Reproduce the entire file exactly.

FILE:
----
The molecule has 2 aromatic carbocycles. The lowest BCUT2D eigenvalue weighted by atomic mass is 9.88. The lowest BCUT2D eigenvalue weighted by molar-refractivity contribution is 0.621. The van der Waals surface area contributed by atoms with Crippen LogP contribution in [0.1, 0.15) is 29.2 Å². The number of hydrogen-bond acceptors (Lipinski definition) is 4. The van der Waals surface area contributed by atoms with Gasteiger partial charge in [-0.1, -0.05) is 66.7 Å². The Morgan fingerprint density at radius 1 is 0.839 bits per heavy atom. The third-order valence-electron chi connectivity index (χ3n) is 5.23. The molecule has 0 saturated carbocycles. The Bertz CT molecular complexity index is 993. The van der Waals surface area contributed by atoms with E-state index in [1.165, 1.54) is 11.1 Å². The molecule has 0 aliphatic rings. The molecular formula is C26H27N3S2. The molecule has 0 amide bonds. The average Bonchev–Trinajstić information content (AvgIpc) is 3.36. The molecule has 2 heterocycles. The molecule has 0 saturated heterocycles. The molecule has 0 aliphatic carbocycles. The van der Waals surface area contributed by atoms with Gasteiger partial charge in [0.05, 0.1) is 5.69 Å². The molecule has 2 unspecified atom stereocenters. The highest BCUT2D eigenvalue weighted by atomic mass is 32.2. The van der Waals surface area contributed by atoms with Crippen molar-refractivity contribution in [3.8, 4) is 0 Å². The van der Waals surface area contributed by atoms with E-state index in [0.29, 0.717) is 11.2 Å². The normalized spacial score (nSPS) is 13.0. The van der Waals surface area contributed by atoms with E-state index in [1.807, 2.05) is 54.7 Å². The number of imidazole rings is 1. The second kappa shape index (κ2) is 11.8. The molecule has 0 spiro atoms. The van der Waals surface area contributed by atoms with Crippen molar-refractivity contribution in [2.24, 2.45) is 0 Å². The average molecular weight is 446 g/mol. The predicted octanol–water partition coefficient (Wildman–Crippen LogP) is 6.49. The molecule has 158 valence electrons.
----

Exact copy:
The molecule has 2 aromatic carbocycles. The lowest BCUT2D eigenvalue weighted by atomic mass is 9.88. The lowest BCUT2D eigenvalue weighted by molar-refractivity contribution is 0.621. The van der Waals surface area contributed by atoms with Crippen LogP contribution in [0.1, 0.15) is 29.2 Å². The number of hydrogen-bond acceptors (Lipinski definition) is 4. The van der Waals surface area contributed by atoms with Gasteiger partial charge in [-0.1, -0.05) is 66.7 Å². The Morgan fingerprint density at radius 1 is 0.839 bits per heavy atom. The third-order valence-electron chi connectivity index (χ3n) is 5.23. The molecule has 0 saturated carbocycles. The Bertz CT molecular complexity index is 993. The van der Waals surface area contributed by atoms with E-state index in [1.165, 1.54) is 11.1 Å². The molecule has 0 aliphatic rings. The molecular formula is C26H27N3S2. The molecule has 0 amide bonds. The average Bonchev–Trinajstić information content (AvgIpc) is 3.36. The molecule has 2 heterocycles. The molecule has 0 saturated heterocycles. The molecule has 0 aliphatic carbocycles. The van der Waals surface area contributed by atoms with Gasteiger partial charge in [0.05, 0.1) is 5.69 Å². The molecule has 2 unspecified atom stereocenters. The highest BCUT2D eigenvalue weighted by atomic mass is 32.2. The van der Waals surface area contributed by atoms with Crippen molar-refractivity contribution in [3.8, 4) is 0 Å². The van der Waals surface area contributed by atoms with E-state index in [0.29, 0.717) is 11.2 Å². The normalized spacial score (nSPS) is 13.0. The van der Waals surface area contributed by atoms with E-state index in [1.807, 2.05) is 54.7 Å². The number of imidazole rings is 1. The second kappa shape index (κ2) is 11.8. The molecule has 0 spiro atoms. The van der Waals surface area contributed by atoms with Crippen molar-refractivity contribution in [2.24, 2.45) is 0 Å². The average molecular weight is 446 g/mol. The predicted octanol–water partition coefficient (Wildman–Crippen LogP) is 6.49. The molecule has 158 valence electrons.